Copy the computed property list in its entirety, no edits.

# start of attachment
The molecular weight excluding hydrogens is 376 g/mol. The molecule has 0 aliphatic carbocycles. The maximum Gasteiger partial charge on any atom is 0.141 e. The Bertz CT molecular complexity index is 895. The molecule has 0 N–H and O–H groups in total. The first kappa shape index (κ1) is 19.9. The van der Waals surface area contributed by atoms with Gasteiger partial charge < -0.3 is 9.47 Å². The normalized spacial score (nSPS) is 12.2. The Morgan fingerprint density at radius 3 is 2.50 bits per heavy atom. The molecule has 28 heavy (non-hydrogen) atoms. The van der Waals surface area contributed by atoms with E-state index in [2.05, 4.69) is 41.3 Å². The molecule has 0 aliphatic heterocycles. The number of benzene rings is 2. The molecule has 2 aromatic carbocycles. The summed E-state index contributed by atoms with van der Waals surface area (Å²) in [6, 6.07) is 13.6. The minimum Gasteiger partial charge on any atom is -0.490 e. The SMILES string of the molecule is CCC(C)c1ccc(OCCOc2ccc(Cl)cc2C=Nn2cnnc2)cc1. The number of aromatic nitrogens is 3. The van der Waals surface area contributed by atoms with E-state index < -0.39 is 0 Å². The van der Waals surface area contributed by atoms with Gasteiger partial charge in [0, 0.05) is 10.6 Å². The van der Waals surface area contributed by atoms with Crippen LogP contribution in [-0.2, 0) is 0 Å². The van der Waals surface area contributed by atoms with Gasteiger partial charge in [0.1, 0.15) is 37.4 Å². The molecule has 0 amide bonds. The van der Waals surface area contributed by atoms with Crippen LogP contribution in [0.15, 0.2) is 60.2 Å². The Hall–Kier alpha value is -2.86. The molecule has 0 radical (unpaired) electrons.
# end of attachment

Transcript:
The molecular weight excluding hydrogens is 376 g/mol. The molecule has 0 aliphatic carbocycles. The maximum Gasteiger partial charge on any atom is 0.141 e. The Bertz CT molecular complexity index is 895. The molecule has 0 N–H and O–H groups in total. The first kappa shape index (κ1) is 19.9. The van der Waals surface area contributed by atoms with Gasteiger partial charge < -0.3 is 9.47 Å². The normalized spacial score (nSPS) is 12.2. The Morgan fingerprint density at radius 3 is 2.50 bits per heavy atom. The molecule has 28 heavy (non-hydrogen) atoms. The van der Waals surface area contributed by atoms with E-state index in [2.05, 4.69) is 41.3 Å². The molecule has 0 aliphatic heterocycles. The number of benzene rings is 2. The molecule has 2 aromatic carbocycles. The summed E-state index contributed by atoms with van der Waals surface area (Å²) in [6, 6.07) is 13.6. The minimum Gasteiger partial charge on any atom is -0.490 e. The SMILES string of the molecule is CCC(C)c1ccc(OCCOc2ccc(Cl)cc2C=Nn2cnnc2)cc1. The number of aromatic nitrogens is 3. The van der Waals surface area contributed by atoms with E-state index < -0.39 is 0 Å². The van der Waals surface area contributed by atoms with Gasteiger partial charge in [0, 0.05) is 10.6 Å². The van der Waals surface area contributed by atoms with Crippen LogP contribution in [-0.2, 0) is 0 Å². The van der Waals surface area contributed by atoms with Gasteiger partial charge in [0.1, 0.15) is 37.4 Å². The molecule has 0 amide bonds. The van der Waals surface area contributed by atoms with Crippen LogP contribution in [0.15, 0.2) is 60.2 Å². The Hall–Kier alpha value is -2.86. The molecule has 0 radical (unpaired) electrons.